Summary: Please forgive me for stating the obvious, but persistent prayer is hard work. It drains us. It is hard, but it is eventually worth the effort.

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Prayer Keys - Persistence

“Then Jesus told his disciples a parable to show them that they should always pray and not give up.” Luke 18:1

Have you seen that cartoon with the pelican having a frog for dinner? His dinner is not agreeing with him. In fact, his dinner is violently disagreeing with him. The frog’s head, shoulders, and most of his body are in the pelican’s beak, but his back legs are outside, kicking for all they’re worth. His front legs stick out from both sides of the pelican’s beak. His hands are choking the wide-eyed pelican. (I know. Most frog’s don’t have hands. The one in this cartoon does. The frog’s front legs stick out from both sides of the pelican’s beak and his hands are choking the wide-eyed pelican.)

If I remember correctly, the caption on the cartoon is something like, “Never give up.”

At one time or another, you may have felt like that frog. Life seemed to be swallowing you alive. Screaming didn’t help. Kicking and fighting for all you’re worth is the only thing that seemed to get you through. You may feel like that now. You may wonder if it is worth the struggle.

Never give up.

Lou Gehrig’s nickname in baseball was “Iron Horse.” His 2,130 consecutive games played was a record for 56 years until Cal Ripken, Jr, exceeded it in 1995. He was the first American Leaguer to hit four home runs in a game. He holds the record for career grand slams. His jersey, #4, was the first number retired in American professional sports.

But he was not made of iron, as events late in his career proved. First, doctors x-rayed his hands and discovered seventeen fractures that had healed without Lou stopping to get treatment. His bones were broken, but not his spirit.

His consecutive game streak might have remained a record if not for the second event proving he was flesh and blood, not iron. Eight games into the 1939 season he retired because he contracted the degenerative disease that now bears his name. If not for Lou Gehrig’s disease, who knows how many hundred more games he would have played?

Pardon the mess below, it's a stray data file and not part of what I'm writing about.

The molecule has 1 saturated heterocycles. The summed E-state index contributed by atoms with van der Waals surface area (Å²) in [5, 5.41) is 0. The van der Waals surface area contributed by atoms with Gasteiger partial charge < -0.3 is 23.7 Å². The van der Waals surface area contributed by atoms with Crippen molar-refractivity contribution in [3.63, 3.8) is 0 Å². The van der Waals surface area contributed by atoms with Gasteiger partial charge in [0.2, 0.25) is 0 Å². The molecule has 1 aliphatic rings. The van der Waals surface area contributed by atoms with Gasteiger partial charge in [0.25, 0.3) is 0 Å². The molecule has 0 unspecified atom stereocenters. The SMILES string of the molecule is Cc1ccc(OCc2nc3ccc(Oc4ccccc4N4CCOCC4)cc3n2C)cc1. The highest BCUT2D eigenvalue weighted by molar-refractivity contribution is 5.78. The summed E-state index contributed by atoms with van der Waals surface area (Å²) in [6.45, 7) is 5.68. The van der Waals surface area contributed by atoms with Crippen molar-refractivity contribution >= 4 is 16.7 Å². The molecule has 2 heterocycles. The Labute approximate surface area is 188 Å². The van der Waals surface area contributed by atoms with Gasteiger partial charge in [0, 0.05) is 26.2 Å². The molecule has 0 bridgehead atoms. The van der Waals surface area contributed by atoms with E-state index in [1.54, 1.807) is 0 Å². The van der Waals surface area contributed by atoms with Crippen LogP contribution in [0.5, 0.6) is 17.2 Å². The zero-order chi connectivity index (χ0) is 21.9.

As a youth, a teammate, frustrated with Lou’s mistakes costing the team yet another game, encouraged him to quit. Instead, he determined to make one fewer mistake each game. Eventually, he determined to make no more than one mistake a game. Eventually, he determined to make no more than one mistake a season. He didn’t give up.

The frog’s key to survival and Lou Gehrig’s key to success is this study’s key to prayer: persistence. Never give up.

The parable introduced in Luke 18:1 is of a persistent widow. Widows were among the most powerless of people in Middle Eastern cultures, including the Jewish culture. They needed a husband, a father, a brother, a son, they needed some male to stand up for their rights. No reference to any family helping her may suggest she is alone and powerless. She has been denied justice. She goes to a judge to ask for justice, but he doesn’t want to be bothered and doesn’t care what anyone thinks about it.

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